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The 22nd World Rally Flying Championships

By Garth Calitz and Rob Jonkers

The 22nd World Rally Flying Championships finally got underway on Monday 14 November, I say finally because it has taken three years of planning to reach this point. South Africa was awarded the 2020 World Rally Flying Championships but that was unfortunately ruined by the Covid pandemic. In 2021 South Africa was once again asked to host the championships and it all looked promising but as the date grew closer the world was once again thrust into a series of lock-downs as yet another wave of Covid-19 washed in and the plans had once again been put on hold. The FAI once again offered South Africa host status, and although the venue had been moved from Stellenbosch to Brits, the third time is a charm.

The opening ceremony was held on Sunday and on Monday morning all the teams were at the airfield very early and were ready for serious competition. The weather threatened to hurl a spanner in the proverbial works, windy conditions and low cloud were the order of the day so it was decided that the teams would fly the “Bad weather route”. As we all know South Africa is known for its Mineral riches throughout the world and this was reflected in all the routes being named after one of these precious resources, the bad weather route was named “Granite”, a very fitting name as Brits is located in one of the countries richest granite areas. The wind blew Southerly most of the day prompting the judges to declare runway 20 as the take-off runway and on their return, the measured landing would take place on runway 02.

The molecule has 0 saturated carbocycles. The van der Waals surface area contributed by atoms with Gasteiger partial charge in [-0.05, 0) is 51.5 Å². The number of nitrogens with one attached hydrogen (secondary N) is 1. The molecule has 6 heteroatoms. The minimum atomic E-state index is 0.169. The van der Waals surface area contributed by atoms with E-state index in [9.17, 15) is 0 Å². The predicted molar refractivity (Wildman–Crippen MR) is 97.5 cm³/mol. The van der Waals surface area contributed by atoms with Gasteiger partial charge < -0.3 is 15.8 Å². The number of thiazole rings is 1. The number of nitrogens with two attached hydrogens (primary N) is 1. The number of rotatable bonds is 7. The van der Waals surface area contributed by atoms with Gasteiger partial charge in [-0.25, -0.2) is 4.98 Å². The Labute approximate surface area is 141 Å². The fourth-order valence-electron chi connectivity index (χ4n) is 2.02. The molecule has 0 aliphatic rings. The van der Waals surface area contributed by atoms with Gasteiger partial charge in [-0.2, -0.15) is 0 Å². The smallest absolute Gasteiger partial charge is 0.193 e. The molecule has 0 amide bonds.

Nigel Hopkins and Mary de Klerk got off to a very promising start on day one with a very respectable second place, Nigel and Mary decided to compete in the prototype Orion Cub, a completely South African-built aircraft. As has been the case for many years the Polish competitors were proving that they are always a force to be reckoned with.

The weather for the rest of the week didn’t pose any challenges except for the intense heat. The Chrome route was chosen for day two, which once again saw the teams returning to Brits for their measured landing. Nigel and Mary had an exceptionally good day that saw them move to the top of the leaderboard.